Image of the October 2015 Wilderness Magazine Cover Read more articles from the
October 2015 Issue
Home / Articles / Wild Trips

Window to the top of the Tararuas

View from Brockett, Looking south east to Mitre and Peggy Peaks. Photo: Peter Laurenson
Area
Tararua Forest Park
Distance
13.7km to Girdlestone
Total Ascent
2060m to Girdlestone
Time
13-16hr. Car park to Mitre Flats Hut, 3-4hr; Mitre Flats Hut to Mitre, 3-4hr; Mitre to Girdlestone return, 2-3hr; Mitre to car park, 4-7hr
Grade
Moderate
Access
From the car park at the end of Upper Waingawa Road

Girdlestone via Mitre Peak, Tararua Forest Park

The weather forecast indicated a fine weather gap if I was prepared to walk in with diminishing afternoon rain. I had the time so why not? I’d not yet been to the highest point of the Tararuas and this seemed like a good opportunity.

As promised, the walk in was wet, but that wasn’t the main challenge. The trail to Mitre Flats Hut only gains 70m but, as I traced the Waingawa River, I had to climb much more due to the seemingly endless ups and downs, over more slippery tree roots than I’d ever come across on a tramping track. After a constant three-hour plod, I reached the 14-bunk hut just on nightfall, glad to be in a flat dry space.

Next morning, I lightened my pack and headed out just before dawn. From the hut to Mitre requires a height gain of 1200m and, if the going was as tough as the walk in, I figured it was going to be a fairly big day.

But I was pleasantly surprised; the trail is well graded, making rapid progress relatively easy. It wasn’t long before I reached snow at 700m and soon after that got into the good stuff, breaching the tree line and up on to the tops. The weather had completely cleared, though a stiff breeze remained.

I reached Peggys Peak, 1545m, in three hours, at which point my entire route for the day was revealed. I had hoped to carry on beyond Girdlestone, traversing Three Kings and then descending and looping back via Baldy. But the Tararuas reminded me how big they really are and I decided retracing my steps from Girdlestone would be the smarter move. Once that was settled I still had some ground to cover.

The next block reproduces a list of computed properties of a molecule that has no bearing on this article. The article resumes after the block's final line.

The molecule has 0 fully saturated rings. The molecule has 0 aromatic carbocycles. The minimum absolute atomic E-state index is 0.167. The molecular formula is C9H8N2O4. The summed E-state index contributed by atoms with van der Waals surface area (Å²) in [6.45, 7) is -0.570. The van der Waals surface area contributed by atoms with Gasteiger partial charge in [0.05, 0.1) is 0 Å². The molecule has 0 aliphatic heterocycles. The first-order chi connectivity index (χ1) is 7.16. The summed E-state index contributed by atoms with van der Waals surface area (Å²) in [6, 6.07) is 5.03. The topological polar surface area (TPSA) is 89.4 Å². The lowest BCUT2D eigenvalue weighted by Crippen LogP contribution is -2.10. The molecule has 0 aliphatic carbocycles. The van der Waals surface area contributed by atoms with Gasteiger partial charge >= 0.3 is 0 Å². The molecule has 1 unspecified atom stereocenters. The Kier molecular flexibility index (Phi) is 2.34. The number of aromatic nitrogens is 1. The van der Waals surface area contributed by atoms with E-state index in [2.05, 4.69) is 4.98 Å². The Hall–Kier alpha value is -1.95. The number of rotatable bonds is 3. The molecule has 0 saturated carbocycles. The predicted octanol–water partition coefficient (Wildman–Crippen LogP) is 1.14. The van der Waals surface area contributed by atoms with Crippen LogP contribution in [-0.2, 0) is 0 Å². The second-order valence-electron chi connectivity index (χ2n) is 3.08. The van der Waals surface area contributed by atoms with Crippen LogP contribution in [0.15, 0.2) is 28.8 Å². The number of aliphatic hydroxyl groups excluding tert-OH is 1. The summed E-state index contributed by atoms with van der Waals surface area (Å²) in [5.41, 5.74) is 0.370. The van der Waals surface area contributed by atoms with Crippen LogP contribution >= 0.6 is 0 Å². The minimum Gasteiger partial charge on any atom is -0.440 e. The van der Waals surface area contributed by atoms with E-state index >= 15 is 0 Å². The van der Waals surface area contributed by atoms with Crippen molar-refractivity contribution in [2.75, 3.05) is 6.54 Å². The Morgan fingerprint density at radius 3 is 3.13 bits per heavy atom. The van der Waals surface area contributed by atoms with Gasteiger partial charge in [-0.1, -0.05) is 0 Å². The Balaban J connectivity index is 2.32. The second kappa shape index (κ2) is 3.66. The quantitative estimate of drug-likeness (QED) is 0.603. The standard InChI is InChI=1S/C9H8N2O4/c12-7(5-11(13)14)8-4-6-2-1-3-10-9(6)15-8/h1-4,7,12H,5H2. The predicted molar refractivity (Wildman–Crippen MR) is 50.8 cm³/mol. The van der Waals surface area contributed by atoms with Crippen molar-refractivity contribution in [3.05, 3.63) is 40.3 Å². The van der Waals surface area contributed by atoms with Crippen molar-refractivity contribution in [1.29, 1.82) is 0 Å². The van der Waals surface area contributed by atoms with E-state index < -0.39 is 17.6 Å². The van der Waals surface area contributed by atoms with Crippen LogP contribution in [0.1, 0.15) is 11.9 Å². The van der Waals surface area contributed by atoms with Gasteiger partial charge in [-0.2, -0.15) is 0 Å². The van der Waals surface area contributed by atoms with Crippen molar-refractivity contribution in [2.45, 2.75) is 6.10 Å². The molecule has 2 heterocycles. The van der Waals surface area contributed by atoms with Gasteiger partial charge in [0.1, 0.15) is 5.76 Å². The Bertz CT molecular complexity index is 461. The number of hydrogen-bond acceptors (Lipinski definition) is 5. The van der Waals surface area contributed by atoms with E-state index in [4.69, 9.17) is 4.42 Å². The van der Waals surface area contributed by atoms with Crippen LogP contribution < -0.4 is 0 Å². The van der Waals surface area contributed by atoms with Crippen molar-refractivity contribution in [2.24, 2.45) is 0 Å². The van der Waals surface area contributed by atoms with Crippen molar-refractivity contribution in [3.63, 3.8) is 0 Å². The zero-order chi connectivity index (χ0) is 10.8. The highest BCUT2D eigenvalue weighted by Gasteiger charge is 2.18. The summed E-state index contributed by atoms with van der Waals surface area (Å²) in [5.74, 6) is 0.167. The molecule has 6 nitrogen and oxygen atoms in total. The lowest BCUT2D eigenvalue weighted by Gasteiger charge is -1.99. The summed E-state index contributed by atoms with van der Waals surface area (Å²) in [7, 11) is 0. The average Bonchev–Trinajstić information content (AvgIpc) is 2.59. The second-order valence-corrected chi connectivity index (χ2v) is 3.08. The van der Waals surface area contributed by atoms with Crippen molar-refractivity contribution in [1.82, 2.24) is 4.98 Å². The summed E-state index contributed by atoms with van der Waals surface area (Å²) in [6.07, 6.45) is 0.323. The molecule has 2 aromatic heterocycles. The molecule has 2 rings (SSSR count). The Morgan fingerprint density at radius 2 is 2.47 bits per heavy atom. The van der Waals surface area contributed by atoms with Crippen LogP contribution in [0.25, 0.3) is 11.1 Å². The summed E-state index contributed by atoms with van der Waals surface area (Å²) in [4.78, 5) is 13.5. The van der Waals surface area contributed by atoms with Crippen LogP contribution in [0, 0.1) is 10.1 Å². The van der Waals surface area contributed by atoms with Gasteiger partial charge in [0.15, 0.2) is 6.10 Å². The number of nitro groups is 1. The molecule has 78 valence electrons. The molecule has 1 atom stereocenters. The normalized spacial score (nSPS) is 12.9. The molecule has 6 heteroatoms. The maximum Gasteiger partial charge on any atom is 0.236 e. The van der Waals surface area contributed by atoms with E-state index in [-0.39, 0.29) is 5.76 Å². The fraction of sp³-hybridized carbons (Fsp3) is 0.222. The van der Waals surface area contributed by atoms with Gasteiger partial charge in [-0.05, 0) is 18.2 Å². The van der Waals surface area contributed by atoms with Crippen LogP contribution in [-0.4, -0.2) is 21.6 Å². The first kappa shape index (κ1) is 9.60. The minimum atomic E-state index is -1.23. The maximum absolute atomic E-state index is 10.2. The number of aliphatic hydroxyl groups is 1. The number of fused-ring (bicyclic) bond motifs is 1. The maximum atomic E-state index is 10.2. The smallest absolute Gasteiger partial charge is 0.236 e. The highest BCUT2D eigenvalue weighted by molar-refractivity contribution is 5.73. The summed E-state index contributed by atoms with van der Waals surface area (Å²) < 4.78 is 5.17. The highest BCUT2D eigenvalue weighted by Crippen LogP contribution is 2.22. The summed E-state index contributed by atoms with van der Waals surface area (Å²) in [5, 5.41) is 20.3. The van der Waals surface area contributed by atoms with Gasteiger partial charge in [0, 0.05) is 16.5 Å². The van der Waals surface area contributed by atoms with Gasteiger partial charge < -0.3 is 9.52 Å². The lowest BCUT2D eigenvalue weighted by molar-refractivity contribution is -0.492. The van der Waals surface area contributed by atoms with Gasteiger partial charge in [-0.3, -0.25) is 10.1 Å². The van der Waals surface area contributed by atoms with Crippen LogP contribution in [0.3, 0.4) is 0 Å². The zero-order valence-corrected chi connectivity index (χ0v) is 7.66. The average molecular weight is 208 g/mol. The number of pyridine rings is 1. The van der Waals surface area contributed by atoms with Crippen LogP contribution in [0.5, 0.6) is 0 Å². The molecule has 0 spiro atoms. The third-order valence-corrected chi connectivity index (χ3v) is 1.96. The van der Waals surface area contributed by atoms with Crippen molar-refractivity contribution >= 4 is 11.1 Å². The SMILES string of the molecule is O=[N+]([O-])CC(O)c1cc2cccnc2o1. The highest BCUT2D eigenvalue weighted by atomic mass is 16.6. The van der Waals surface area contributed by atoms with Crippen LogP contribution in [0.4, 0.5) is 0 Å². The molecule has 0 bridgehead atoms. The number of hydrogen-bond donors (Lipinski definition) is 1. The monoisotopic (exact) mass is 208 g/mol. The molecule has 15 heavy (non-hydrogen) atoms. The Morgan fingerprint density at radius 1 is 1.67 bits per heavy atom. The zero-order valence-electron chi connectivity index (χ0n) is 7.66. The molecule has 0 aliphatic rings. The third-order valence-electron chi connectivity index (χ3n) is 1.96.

I spent an enjoyable few hours between Peggys Peak and Girdlestone. It’s a short hop from Peggys to Mitre, 1571m, and having done numerous excursions into these hills but, until then, not reaching this point, it was good to step on to the highest point of the Tararuas. The clear sky and dusting of snow under foot made it feel suitably alpine.

The 150m descent of Mitre’s steeper north-west face, also dusted with snow, was the trickiest section of the day’s route. Once on top of Brockett, 1538m, I got a nice view of Mitre, back-dropped by the Wairarapa. And looking north-west I could see the red roof of Tarn Ridge Hut gleaming at me in a sea of green, brown and gold; offset by the blues and greys of Kapiti Island in the far distance.

It was an easy stroll to Girdlestone, 1546m, along a tussocky ridge requiring minimal height gain. Another view unfolded from the summit, revealing Dorset Ridge and its namesake hut and, in the distance, the snowy summit of Mt Holdsworth. It was a view worth savouring but with the clock ticking I couldn’t linger. I still had a lot of ground to cover and the thought of clambering over all those slippery roots beyond Mitre Flats Hut in the dark spurred me into action.

I retraced my steps to Mitre and on to Mitre Flats Hut. The trail beyond the hut was no easier on the way out, especially as I’d already been on the go for more than seven hours.Nightfall finally caught up just as I bashed the mud from my boots beside my car.

It was nice to get off my feet and feel the warmth of the car’s heater as I set off for home. Rain drops on my windscreen confirmed I’d timed my weather perfectly.

Enjoy unrestricted access to all content for just $4.50/month for 12 months

Subscribe now to a monthly website-only subscription for just $4.50/month (normally $6.50/month) for the first 12 months. You’ll receive instant access to all articles, trips, gear reviews and buyer’s guides, and get the Wilderness Wildcard, which offers discounts at more than 20 partners around New Zealand.

Just choose a monthly website-only subscription and use coupon code ‘4fifty’ to receive this special price.

Or view all our subscription options.

Already a subscriber? Login Now.

Discount applies to the first 12 monthly payments after which time the subscription price will revert to the current $6.50/month. Cancel your next payment at any time in your ‘My Account’ page. NZ subscribers only receive the WildCard.